Plymouth Barracuda 3. Generation AAR Cuda 340 Six Pack 1970

Car producer : 

Plymouth

Model:

Barracuda 3. Generation AAR Cuda 340 Six Pack 1970

Year:

1970-1974

Type:

Coupe



The 1970 to 1974 E-body Barracuda, no longer Valiant-based, was available as a coupe and a convertible, both of which were very different from the previous models. The final model year for the Barracuda was 1974.

The redesign for the 1970 Barracuda removed all its previous commonality with the Valiant. The original fastback design was deleted from the line and the Barracuda now consisted of coupe and convertible models. The all-new model, styled by John E. Herlitz, was built on a shorter, wider version of Chrysler's existing B platform, called the E-body. Sharing this platform was the newly launched Dodge Challenger; however no sheet metal interchanged between the two cars, and the Challenger, at 110 inches (2,800 mm), had a wheelbase that was 2 inches (51 mm) longer than the Barracuda.

Three versions were offered for 1970 and 1971: the base Barracuda (BH), the luxury oriented Gran Coupe (BP), and the sport model 'Cuda (BS). For one year (1971), there also was the Barracuda Coupe, a low-end model which (like other Coupe series Chrysler Corp. offered that year) had a fixed rear passenger window and minor B pillar instead of roll-down rear passenger windows. The high-performance models were marketed as 'Cuda deriving from the 1969 option. The E-body's engine bay was larger than that of the previous A-body, facilitating the release of Chrysler's 426 cu in (7.0 L) Hemi for the regular retail market.

For 1970 and 1971, the Barracuda and Barracuda Gran Coupe had two six-cylinder engines available — a new 198 cu in (3.2 L) version of the slant-6, and the 225 — as well as three different V8s: the 318ci, the 383ci with two-barrel carburetor and single exhaust, and the 383ci with four-barrel carburetor and dual exhaust 330 hp (250 kW) SAE gross. The Cuda had the 383ci 335 hp (250 kW) SAE gross (same as Dodge's 383 Magnum) as the standard engine. It also had the 440ci four-barrel Super Commando, the 440ci six-barrel Super Commando Six Pak, and the 426ci Hemi. The 440- and Hemi-equipped cars received upgraded suspension components and structural reinforcements to help transfer the power to the road.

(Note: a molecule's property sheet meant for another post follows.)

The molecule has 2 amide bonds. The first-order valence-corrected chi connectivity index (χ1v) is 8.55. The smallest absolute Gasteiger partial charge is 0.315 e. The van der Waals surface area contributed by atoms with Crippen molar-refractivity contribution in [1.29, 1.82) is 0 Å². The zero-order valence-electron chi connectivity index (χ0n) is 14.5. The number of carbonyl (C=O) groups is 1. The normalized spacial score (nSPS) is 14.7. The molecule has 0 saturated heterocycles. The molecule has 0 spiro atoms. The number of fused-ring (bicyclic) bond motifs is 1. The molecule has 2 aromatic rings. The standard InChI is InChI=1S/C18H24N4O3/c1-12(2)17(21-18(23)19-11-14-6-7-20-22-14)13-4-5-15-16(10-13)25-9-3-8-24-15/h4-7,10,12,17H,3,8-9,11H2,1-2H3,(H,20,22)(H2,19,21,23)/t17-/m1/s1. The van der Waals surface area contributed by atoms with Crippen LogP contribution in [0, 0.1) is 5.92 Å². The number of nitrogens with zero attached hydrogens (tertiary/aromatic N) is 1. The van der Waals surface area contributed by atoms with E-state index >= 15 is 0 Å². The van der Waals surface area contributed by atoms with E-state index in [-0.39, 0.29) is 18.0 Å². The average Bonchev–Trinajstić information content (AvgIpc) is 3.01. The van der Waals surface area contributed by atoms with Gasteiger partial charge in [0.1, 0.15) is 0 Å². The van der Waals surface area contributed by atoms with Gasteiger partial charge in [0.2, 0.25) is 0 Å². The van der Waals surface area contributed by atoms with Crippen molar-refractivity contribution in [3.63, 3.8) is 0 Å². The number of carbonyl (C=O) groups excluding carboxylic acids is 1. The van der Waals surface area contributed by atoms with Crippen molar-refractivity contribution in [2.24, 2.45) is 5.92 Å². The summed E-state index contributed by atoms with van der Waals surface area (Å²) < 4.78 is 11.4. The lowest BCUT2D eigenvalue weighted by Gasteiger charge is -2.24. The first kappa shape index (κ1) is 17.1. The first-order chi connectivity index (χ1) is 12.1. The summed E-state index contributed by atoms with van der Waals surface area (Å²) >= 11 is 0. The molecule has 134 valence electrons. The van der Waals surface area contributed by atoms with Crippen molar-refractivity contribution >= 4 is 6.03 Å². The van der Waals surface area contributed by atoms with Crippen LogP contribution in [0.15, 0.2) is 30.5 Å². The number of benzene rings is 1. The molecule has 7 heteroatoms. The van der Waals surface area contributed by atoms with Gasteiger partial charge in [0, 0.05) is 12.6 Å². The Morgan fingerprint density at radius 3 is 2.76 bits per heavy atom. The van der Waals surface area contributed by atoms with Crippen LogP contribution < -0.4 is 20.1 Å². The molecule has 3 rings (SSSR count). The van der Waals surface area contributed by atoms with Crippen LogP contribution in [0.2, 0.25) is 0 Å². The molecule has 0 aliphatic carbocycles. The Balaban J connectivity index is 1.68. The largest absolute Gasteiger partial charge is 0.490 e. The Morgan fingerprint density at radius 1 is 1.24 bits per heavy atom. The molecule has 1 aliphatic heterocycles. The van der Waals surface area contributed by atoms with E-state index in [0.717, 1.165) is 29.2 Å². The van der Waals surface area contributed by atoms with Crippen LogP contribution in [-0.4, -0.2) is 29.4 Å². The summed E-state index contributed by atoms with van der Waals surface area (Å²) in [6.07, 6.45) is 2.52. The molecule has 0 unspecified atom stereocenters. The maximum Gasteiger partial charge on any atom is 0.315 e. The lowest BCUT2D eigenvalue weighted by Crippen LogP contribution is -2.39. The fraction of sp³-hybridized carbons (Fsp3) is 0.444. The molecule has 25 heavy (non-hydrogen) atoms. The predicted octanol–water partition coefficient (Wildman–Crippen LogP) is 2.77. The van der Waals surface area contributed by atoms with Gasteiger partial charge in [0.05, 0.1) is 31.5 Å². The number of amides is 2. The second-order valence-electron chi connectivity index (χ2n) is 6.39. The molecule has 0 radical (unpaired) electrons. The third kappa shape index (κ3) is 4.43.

In 1970 the big-block power options offered to the customer were:

1.approximately 335 hp (250 kW) SAE net in the high performance 383-4V,

2.approximately 375 hp (280 kW) SAE net in the 440-4V,

3.approximately 390 hp (290 kW) SAE net in the 440-6V, and

4.approximately 425 hp (317 kW) SAE net in the 426-8V.

Other Barracuda options included decal sets, hood modifications, and some unusual "high impact" colors such as "Lime Light", "Bahama Yellow", "Tor Red", "Lemon Twist", "Curious Yellow", "Vitamin C", "In-Violet", "Sassy Grass" and "Moulin Rouge".

Swede Savage and Dan Gurney raced identical factory-sponsored AAR (All American Racers) 'Cudas in the 1970 Trans-Am Series. The cars qualified for three pole positions but did not win any Trans-Am races; the highest finish was second at Road America.

A street version of the AAR 'Cuda was produced, powered by the 340 cu in (5.6 L) "Six Pack" (three two-barrel carburetors) engine. Four 1970 Hemi 'Cudas were also successfully raced by Chrysler France, from 1970 until 1973. The works team director Henrí Chemin piloted the first car, and then sold it on to friend and privateer J. F. Mas who went on to race it for another two years. This Hemi 'Cuda won four French Group 1 class championships, three on track and one in hill-climbing.